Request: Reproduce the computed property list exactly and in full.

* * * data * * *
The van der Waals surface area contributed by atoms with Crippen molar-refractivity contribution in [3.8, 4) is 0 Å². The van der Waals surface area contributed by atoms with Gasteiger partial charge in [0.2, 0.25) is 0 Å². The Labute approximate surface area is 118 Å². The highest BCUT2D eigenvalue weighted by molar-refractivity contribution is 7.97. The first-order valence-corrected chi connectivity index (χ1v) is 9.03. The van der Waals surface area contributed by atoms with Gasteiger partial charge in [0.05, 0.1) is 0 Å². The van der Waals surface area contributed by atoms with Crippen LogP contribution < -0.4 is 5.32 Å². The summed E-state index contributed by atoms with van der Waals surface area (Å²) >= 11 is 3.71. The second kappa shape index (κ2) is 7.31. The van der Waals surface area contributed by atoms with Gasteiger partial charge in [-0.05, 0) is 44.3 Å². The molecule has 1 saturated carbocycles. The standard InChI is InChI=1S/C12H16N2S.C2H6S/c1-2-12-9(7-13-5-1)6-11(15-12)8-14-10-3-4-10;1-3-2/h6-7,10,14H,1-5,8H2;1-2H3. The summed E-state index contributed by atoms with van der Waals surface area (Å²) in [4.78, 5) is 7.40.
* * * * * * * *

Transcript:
The van der Waals surface area contributed by atoms with Crippen molar-refractivity contribution in [3.8, 4) is 0 Å². The van der Waals surface area contributed by atoms with Gasteiger partial charge in [0.2, 0.25) is 0 Å². The Labute approximate surface area is 118 Å². The highest BCUT2D eigenvalue weighted by molar-refractivity contribution is 7.97. The first-order valence-corrected chi connectivity index (χ1v) is 9.03. The van der Waals surface area contributed by atoms with Gasteiger partial charge in [0.05, 0.1) is 0 Å². The van der Waals surface area contributed by atoms with Crippen LogP contribution < -0.4 is 5.32 Å². The summed E-state index contributed by atoms with van der Waals surface area (Å²) >= 11 is 3.71. The second kappa shape index (κ2) is 7.31. The van der Waals surface area contributed by atoms with Gasteiger partial charge in [-0.05, 0) is 44.3 Å². The molecule has 1 saturated carbocycles. The standard InChI is InChI=1S/C12H16N2S.C2H6S/c1-2-12-9(7-13-5-1)6-11(15-12)8-14-10-3-4-10;1-3-2/h6-7,10,14H,1-5,8H2;1-2H3. The summed E-state index contributed by atoms with van der Waals surface area (Å²) in [4.78, 5) is 7.40.